OPTI 576: Thin Film Optics
Optical systems for wavelengths from the IR to beyond the Vacuum Ultra-Violet (VUV) require thin film coatings of various kinds to function properly. In the visible, for example, acceptable performance of multilayer lenses would not be possible without thin-film antireflection coatings. In the VUV or soft-x-ray regime, focusing optics are now possible using multilayer thin film coatings. Thin films also are essential for many other optical applications, such as Schottky-barrier IR detectors, media for magneto-optical data storage, and diode lasers.
This course will provide an understanding of some of the significant physical mechanisms involved in the growth, structure and optical properties of thin films for use in the wavelength range ~1 nm–1 µm. The basic electromagnetic theory of multilayer thin films will be covered, with application to coatings including reflection, antireflection, beam splitters, dichroic filters, and bandpass filters. Examples ranging from the IR to the soft-x-ray will be discussed.
II. COURSE OUTLINE
GROWTH OF THIN FILMS
Physical Mechanisms Involved in the Most Common Techniques:
- Evaporation (with emphasis on Molecular Beam Epitaxy)
- Nucleation and Growth Phenomena
STRUCTURE OF THIN FILMS
- Diffraction Theory
- Application of diffraction theory to x‑rays, high and low energy electrons, etc.
Chemical (Compositional) Structure:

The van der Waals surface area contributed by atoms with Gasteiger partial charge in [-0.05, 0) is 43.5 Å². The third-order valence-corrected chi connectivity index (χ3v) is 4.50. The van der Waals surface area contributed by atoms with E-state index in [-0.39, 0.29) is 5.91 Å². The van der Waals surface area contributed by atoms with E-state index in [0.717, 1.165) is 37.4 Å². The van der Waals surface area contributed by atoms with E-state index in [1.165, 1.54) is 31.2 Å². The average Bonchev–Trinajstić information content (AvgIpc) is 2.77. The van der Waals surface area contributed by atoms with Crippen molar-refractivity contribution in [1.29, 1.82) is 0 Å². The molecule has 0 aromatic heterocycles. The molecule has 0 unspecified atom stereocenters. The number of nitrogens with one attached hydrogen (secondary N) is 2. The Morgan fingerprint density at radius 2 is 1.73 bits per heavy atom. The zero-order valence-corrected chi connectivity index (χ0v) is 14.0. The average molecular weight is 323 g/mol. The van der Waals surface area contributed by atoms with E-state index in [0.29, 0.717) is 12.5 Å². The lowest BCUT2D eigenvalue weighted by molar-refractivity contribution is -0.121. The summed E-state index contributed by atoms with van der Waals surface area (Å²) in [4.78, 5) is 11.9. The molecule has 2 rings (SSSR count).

- Physical principles of specific probes, including RBS, XPS, Auger, etc.
OPTICAL THIN FILMS
- Maxwell’s equations; reflectance, transmittance and absorptance; Smith Chart, etc.
- Reflection, antireflection, beam splitters, dichroic filters, bandpass filters, etc.
Optical Data Storage
- Magneto-optical media, phase-change media, etc.
Active Optical Thin Films
- Diode lasers
Each of the above three major sections will make up approximately one-third of the lectures.
Optical Coating Technology
- Philip W. Baumeister
- SPIE Press (Bellingham, Washington, 2004)
- ISBN 0-8194-5313-7
Supplemental material will be drawn from a variety of sources, including review papers in E-journals that can be accessed remotely through the UA library web site. Also, copies of the visuals I use in class will be available to students through the UA’s web-based D2L course management system.
Three homework assignments and a take-home final exam each will be given equal weight. An overall score >85% = A; >75% = B; >60% = C; and <60% = D.
V. OTHER POLICIES
1. “Incompletes” will only be given under very special circumstances, especially if no prior agreement with me has been made. Note: by “prior” I mean you should see me as soon as some situation arises which you feel might keep you from completing the course.
2. Office hours: Since experience shows that rigid office hours do not fit everyone’s schedule, I have an “open door” policy where you can drop by any time you want to discuss something. However, since my office is located in a building that’s a 10–15 minute walk from OSC, if you want to make sure I’ll be there at a specific time, either call or e-mail to schedule a mutually convenient time. My office is on the 10th floor of Gould-Simpson, room 1021.